Council leaders have pledged to find a way to restrict lorries travelling through Bath.
They have instructed highways officers to draw up a draft traffic regulation order (TRO) for Cleveland Bridge, as the temporary 18-tonne limit, in place on the Grade II*-listed structure since last year ahead of £3.5million of repairs, nears an end.
But Bath & North East Somerset Council cabinet members admit they face a tough task because a ban on the heaviest HGVs would require the agreement of other local authorities, National Highways (formerly Highways England) and ultimately the Government, as it forms part of the strategic road network.
It has been tried before and failed. In 2012 the council introduced an experimental 18-tonne weight restriction between Bathwick Street and the A36 Beckford Road, including the bridge.
However, the Department for Transport upheld an appeal against it by Wiltshire and Somerset councils and ruled it breached the law because B&NES had failed to secure their neighbours’ agreement.
Now, though, the Liberal Democrat administration has announced it is giving it another go – despite officers warning a TRO is likely to be thrown out again.
Members had been set to approve a report to cabinet last Thursday night, 9th September, to continue working with Wiltshire and Dorset councils and the Western Gateway transport board on a strategic review of north-south main routes from the M4 to the south coast, along with a vague recommendation to “progress work on any of the other mechanisms which might also result in HGVs not using Cleveland Bridge”.
While they agreed to continue that work, deputy leader Cllr Richard Samuel tabled an amendment asking officers to prepare a draft TRO for the bridge to restrict lorries using the city as a cut-through and to consult heritage groups and residents, which was passed unanimously.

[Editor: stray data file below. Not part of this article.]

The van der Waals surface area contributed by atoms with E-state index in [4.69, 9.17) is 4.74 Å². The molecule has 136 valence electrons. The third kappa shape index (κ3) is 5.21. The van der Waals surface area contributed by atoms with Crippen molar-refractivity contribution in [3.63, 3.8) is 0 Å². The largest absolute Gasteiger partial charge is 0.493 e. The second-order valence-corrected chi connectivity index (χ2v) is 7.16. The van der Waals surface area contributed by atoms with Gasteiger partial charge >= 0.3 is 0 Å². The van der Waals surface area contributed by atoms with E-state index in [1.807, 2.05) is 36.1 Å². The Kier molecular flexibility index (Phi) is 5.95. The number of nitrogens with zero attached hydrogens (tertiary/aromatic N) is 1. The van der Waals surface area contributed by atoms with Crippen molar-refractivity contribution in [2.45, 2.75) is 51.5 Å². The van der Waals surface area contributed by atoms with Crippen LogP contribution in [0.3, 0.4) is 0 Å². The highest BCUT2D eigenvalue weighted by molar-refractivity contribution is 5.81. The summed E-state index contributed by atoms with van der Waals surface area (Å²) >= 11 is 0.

Officers will also investigate other options that may achieve a similar result and report back to cabinet in November.
Cabinet member for transport Cllr Manda Rigby told the meeting at Bath Guildhall that the 200-year-old bridge was never intended for today’s volume and weight of traffic.
She said it was on schedule to reopen three months after closing and that the weight limit would expire once the repairs were completed.
Cllr Rigby said “Work on the Western Gateway project is ongoing. The amount of time this will take is counted in decades, not years.
“We can’t assume regional agreement will be reached and we can’t just wait for this to be a solution.
“People of Bath can’t wait another 10 to 15 years for relief from the through-traffic HGVs.”
She said a lot had changed since the failed TRO in 2012, including the climate emergency declaration and millions of pounds spent upgrading Wiltshire roads, including the A350 which she said should replace the A36/A46 that passes over Cleveland Bridge as the main strategic route.
“It stands a better chance of success now than it did,” Cllr Rigby said.
“If we don’t manage to find a mechanism to reduce HGVs using Bath as a through-route, it won’t be for the want of trying every possible way.
“Doing nothing is not an option.”
Cllr Samuel said: “The impact of HGVs on the historic city of Bath is corrosive.
“Road surfaces are damaged constantly by the hammering they take from these beasts, historic structures have been hit, the sheer difficulty of manoeuvring these HGVs causes congestion and delays, and in a nutshell Bath’s streets were not built for these giants.
“But there is another insidious problem – the pollution these vehicles emit.
“Cycling on the carriageway is unpleasant and at times unsafe and life as a pedestrian is a dispiriting polluted experience.
“It is our duty to say enough is enough. It is time to put an end to the daily procession of oversized lorries through our historic streets and in particular over the historic Cleveland Bridge.”
Cabinet member Cllr Tom Davies said the 18-tonne limit had given residents a “glimpse of the future – and we like it”.
“We must do all we can to stop HGVs using Cleveland Bridge and to find a fair solution that works for all, not only in this area but more widely,” he said.
The report to members said: “In light of the 2012 DfT appeal decision and the very clear position in the statutory guidance, it is considered highly likely that, were B&NES to make a TRO now, it would be appealed and the Secretary of State would be likely to allow the appeal for the same reasons as set out in 2012.”
Adam Postans, Local Democracy Reporter